The New Forest National Park remains one of the few places in England where the ancient tradition of commoning is still widely practised.
Commoners have been grazing their animals on the open Forest since before the Norman Conquest in 1066, helping create and maintain the landscape and rare wildlife which makes the New Forest so special.
However, the rising price of land in the New Forest is making it difficult for commoners to find affordable back-up grazing, and even harder for new and young commoners to establish themselves.
In a new initiative helping address the issue, ExxonMobil Fawley, which owns land on the edge of the New Forest, is renting some of its untenanted grazing land to young commoners at a reduced rate.
The first two commoners to benefit from the scheme, Daniel Drodge and Louise England, are renting land at Hardley Halt, giving them the vital back-up grazing required to bring their animals off the open Forest.
ExxonMobil Fawley has installed new stock fencing and a holding pen (pound) and provided a mobile water tank at the 10-acre site.
Daniel, 27, was born into a commoning family and has a herd of 12 Forest-run New Forest ponies, which he hopes to extend over time.
Daniel said: ’I have loved commoning from the very beginning, following in the footsteps of my father and grandfather. I remember going out onto the forest checking on the ponies from a very young age.
‘I find it so special that the ponies’ bloodlines are passed down through generations of commoning families. I bred a filly last year whose grandmother had been bred by my grandad.’
Daniel will use the land at Hardley Halt for extra feed during the winter and bringing in mares and foals.
He said: ‘To be honest it is near impossible to find back-up grazing in the New Forest at affordable rent, so I’m very grateful I have been given the opportunity by ExxonMobil Fawley to rent this back-up land.’
Louise England and her partner Dan were gifted their first pony by Dan’s aunt and uncle in 2014 and have slowly increased their herd since.
Louise said: ’We now have four Forest-run mares and were lucky enough to finally breed our first foal in 2019 – a Forest-bred filly!
That was a real moment and made all the hard work and commitment to commoning over the years worthwhile.
‘We didn’t want to expand our herd too much without having enough back-up ground, so when the opportunity came up to apply for grazing, we jumped at the chance.
I’m extremely grateful to be able to use this facility, as it gives us the comfort that we have somewhere secure to bring our younger ponies home to winter, or mares and foals home to wean.
The pound will be a great help in handling these ponies and makes a huge difference to how we will be able to common.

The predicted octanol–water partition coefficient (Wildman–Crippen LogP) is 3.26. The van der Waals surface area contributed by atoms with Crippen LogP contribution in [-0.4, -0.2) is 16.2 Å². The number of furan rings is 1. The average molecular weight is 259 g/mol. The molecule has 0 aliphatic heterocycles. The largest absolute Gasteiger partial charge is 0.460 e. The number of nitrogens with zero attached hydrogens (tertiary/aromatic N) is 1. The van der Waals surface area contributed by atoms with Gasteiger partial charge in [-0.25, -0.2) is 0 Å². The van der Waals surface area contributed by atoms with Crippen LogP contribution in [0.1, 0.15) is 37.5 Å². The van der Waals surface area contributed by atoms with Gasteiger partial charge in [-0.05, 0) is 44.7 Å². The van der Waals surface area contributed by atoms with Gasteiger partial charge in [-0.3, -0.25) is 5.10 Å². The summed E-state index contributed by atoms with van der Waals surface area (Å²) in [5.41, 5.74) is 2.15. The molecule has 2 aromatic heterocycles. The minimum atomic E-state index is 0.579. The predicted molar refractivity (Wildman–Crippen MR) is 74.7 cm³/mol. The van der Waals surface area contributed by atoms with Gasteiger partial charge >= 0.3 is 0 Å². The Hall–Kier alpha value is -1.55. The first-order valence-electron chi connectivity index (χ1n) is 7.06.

‘I am so excited for the future for new and young commoners if more affordable grazing like this will be able to be made available.’
ExxonMobil Fawley first considered how land outside of the Fawley operational footprint could be used during a land review requested by Refinery Manager Simon Downing.
Following the in-depth review by ExxonMobil Fawley’s Estates team, the New Forest Commoners Defence Association (NFCDA) was contacted to explore the full extent of the land’s potential.
The initiative advanced with ExxonMobil Fawley, the NFCDA, the New Forest National Park Authority and the New Forest Land Advice Service (NFLAS) working together.
The team at NFLAS worked with the then Chair of the Young Commoners, Oliver Cook, and local contractors who were also commoners, to prepare the site for livestock.
Young commoners were able to express their interest in the land through a bespoke application process.
Julie Melin-Stubbs, Manager of NFLAS, said: ‘It has been a pleasure working with the team at ExxonMobil Fawley over the past couple of years to identify these sites and survey them to assess their suitability for grazing.
‘The two main areas of work for NFLAS come into play through this initiative: supporting commoning and encouraging sustainable, best practice land management to support nature and the environment.
Many of these sites will become better for nature once they are grazed.’
ExxonMobil Fawley and NFLAS have recently identified two more pieces of land which will be rented to young commoners who were shortlisted in the original application process, Daisy Slocombe and Matt Pooley.
Julie added: ‘There is still more land to be offered over the coming years as we get the grazing infrastructure installed so, in time, more commoners will benefit from this initiative.’
Simon Downing, ExxonMobil Fawley Refinery Manager, said: ‘This year marks 100 years of a refinery on this site and is the 70th anniversary of the opening of the new Esso refinery.
As far back as 1951 the commitment to supporting the local community and to being a good neighbour has been a priority for the site.
That has not altered over the last 70 years and I can’t think of a more appropriate way of celebrating this special anniversary than by supporting a centuries-old New Forest tradition right on our doorstep.’